Middle East and Africa (MEA) 

  • United Arab Emirates
  • Rest of MEA

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Transparency Market Research (TMR) is a U.S. based provider of syndicated research, customized research, and consulting services. TMR’s global and regional market intelligence coverage includes industries such as pharmaceutical, chemicals and materials, technology and media, food and beverages, and consumer goods, among others. Each TMR research report provides clients with a 360-degree view of the market with statistical forecasts, competitive landscape, detailed segmentation, key trends, and strategic recommendations.


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Bomb blast rocks Bangkok intersection; at least 19 dead (The Washington Times)

August 17, 2015

By Richard S. Ehrlich – Special to The Washington Times  

BANGKOK – Thai security officials sifted through the grim remains of victims and wreckage in the pre-dawn streets Tuesday, but offered no firm leads on who detonated a powerful pipe bomb targeting shoppers, tourists, religious pilgrims and rush-hour commuters in the heart of one of the city’s most popular gathering places.

In a city that has not experienced such ruthless terrorist attacks, investigators had more questions than answers.

The explosion killed at least 19 people, including foreigners, and injured 123 others in the capital’s bloodiest terrorist strike in memory. No person or group immediately claimed responsibility.

An internationally known Hindu shrine dominates the busy urban intersection where the pipe bomb was planted.

The attack poses a fresh political challenge for the authoritarian government of former Gen. Prayuth Chan-ocha, who has faced growing pressure from domestic critics and longtime allies such as the United States after seizing power in a bloodless coup last year.

“The perpetrators are cruel and heartless because they intended to take lives,” National Police Chief Somyot Poompanmoung announced in a televised broadcast early Tuesday. “Everyone knows that at 7 p.m. at the shrine there are a lot of people gathered around there – both Thais and foreign tourists – and if they plant a bomb there they know, or can assume, they will cause casualties.
“We haven’t ruled out any motive,” he said.

In Washington, the State Department said it had not determined whether any Americans were among the blast’s victims.

Bangkok was tense but calm Tuesday morning, but officials announced that more than 430 schools in the capital would be closed for the day, perhaps to ease parents’ concerns about the safety of public and private transportation.

Officials began inspecting closed-circuit television footage of the explosion, which set off a billowing fire when nearby motorcycles ignited. They also will be scrutinizing personal videos recorded by screaming pedestrians who fled in all directions and later posted their escapes online.

Rescuers removed corpses covered with white sheets from where they lay in the intersection, though some said they could retrieve only body parts. Police said the bomb was made with a pipe wrapped in cloth.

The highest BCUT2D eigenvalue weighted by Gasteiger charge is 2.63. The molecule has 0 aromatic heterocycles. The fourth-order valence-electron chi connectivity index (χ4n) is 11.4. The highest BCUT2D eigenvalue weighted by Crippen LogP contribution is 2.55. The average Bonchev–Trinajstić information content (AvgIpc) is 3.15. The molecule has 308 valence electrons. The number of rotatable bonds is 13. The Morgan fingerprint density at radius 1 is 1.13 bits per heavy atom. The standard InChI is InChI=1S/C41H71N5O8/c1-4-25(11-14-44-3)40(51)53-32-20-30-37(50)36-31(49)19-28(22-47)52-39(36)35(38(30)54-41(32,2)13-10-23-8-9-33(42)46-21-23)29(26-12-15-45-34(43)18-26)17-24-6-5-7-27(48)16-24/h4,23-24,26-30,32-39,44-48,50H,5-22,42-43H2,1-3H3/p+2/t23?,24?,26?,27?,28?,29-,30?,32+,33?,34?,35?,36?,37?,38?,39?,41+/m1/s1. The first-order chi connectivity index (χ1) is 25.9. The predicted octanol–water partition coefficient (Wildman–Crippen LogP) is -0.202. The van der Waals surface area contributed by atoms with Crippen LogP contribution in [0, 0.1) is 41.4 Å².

The Hindu shrine dominates the neighborhood and has long been a popular destination for tourists.

The military’s powerful Internal Security Operation Command reportedly was pursuing three possible motives: opposition to the military regime, infighting among the junta’s officials who will soon be promoted or demoted during a reshuffling, and Islamist terrorism linked to Iran and the Middle East.

“We still don’t know for sure who did this and why,” Deputy Prime Minister Prawit Wongsuwon told reporters. “We are not sure if it is politically motivated, but they aim to harm our economy, and we will hunt them down.”

The military has “ruled out insurgents from the deep south,” said a brief report in The Nation newspaper – a reference to a long-running clash by ethnic Muslims along the border with Malaysia with the central government in Bangkok.

Symbolic site

Security forces tried to determine whether the location of the blast was symbolic – the Ratchaprasong intersection where the bomb was placed is the equivalent of New York’s Times Square. The site became bloodstained in March 2010 when the military crushed the last stronghold of a pro-democracy insurrection resulting in 90 deaths, mostly civilians, during nine weeks of clashes.

The intersection is flanked by some of Bangkok’s most expensive shopping malls, five-star hotels and condominiums, and is underneath a packed commuter Skytrain monorail station.

The elegant Erawan shrine, dedicated to a four-faced statue of the Hindu god Brahman, was damaged by the bomb, which was attached to a pole along its decorative iron fence.

The shrine’s casualties included some of the throngs of worshippers and tourists who squeeze into its open courtyard every day and evening to pray at the gilded Brahman and watch ornately costumed Thai women perform ritual dances. The shrine is surrounded by Thai vendors selling flowers, incense, temple icons and live sparrows trapped in bamboo cages. Superstitious customers who set the birds free expect a reward of good luck.